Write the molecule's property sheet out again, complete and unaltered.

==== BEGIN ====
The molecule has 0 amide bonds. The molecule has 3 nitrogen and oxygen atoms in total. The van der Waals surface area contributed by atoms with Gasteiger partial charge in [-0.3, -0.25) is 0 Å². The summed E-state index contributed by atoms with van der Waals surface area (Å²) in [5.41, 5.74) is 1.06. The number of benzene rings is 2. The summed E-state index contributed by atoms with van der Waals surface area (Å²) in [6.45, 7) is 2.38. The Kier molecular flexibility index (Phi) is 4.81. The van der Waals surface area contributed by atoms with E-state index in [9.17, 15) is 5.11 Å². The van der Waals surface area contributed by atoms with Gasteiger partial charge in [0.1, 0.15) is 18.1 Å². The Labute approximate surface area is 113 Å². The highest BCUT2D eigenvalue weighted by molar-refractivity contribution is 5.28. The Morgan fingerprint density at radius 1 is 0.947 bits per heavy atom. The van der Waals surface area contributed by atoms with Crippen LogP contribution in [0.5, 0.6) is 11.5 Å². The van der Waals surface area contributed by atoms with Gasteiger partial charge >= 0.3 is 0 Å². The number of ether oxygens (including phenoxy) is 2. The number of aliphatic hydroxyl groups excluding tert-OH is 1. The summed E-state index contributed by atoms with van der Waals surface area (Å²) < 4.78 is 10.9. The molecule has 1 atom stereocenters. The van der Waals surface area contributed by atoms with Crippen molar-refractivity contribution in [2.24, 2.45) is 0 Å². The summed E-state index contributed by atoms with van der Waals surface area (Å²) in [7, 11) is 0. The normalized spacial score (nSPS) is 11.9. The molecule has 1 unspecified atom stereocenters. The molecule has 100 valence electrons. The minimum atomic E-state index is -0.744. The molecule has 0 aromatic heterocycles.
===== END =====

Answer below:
The molecule has 0 amide bonds. The molecule has 3 nitrogen and oxygen atoms in total. The van der Waals surface area contributed by atoms with Gasteiger partial charge in [-0.3, -0.25) is 0 Å². The summed E-state index contributed by atoms with van der Waals surface area (Å²) in [5.41, 5.74) is 1.06. The number of benzene rings is 2. The summed E-state index contributed by atoms with van der Waals surface area (Å²) in [6.45, 7) is 2.38. The Kier molecular flexibility index (Phi) is 4.81. The van der Waals surface area contributed by atoms with E-state index in [9.17, 15) is 5.11 Å². The van der Waals surface area contributed by atoms with Gasteiger partial charge in [0.1, 0.15) is 18.1 Å². The Labute approximate surface area is 113 Å². The highest BCUT2D eigenvalue weighted by molar-refractivity contribution is 5.28. The Morgan fingerprint density at radius 1 is 0.947 bits per heavy atom. The van der Waals surface area contributed by atoms with Crippen LogP contribution in [0.5, 0.6) is 11.5 Å². The van der Waals surface area contributed by atoms with Gasteiger partial charge >= 0.3 is 0 Å². The number of ether oxygens (including phenoxy) is 2. The number of aliphatic hydroxyl groups excluding tert-OH is 1. The summed E-state index contributed by atoms with van der Waals surface area (Å²) < 4.78 is 10.9. The molecule has 1 atom stereocenters. The van der Waals surface area contributed by atoms with Crippen molar-refractivity contribution in [2.24, 2.45) is 0 Å². The summed E-state index contributed by atoms with van der Waals surface area (Å²) in [7, 11) is 0. The normalized spacial score (nSPS) is 11.9. The molecule has 1 unspecified atom stereocenters. The molecule has 100 valence electrons. The minimum atomic E-state index is -0.744. The molecule has 0 aromatic heterocycles.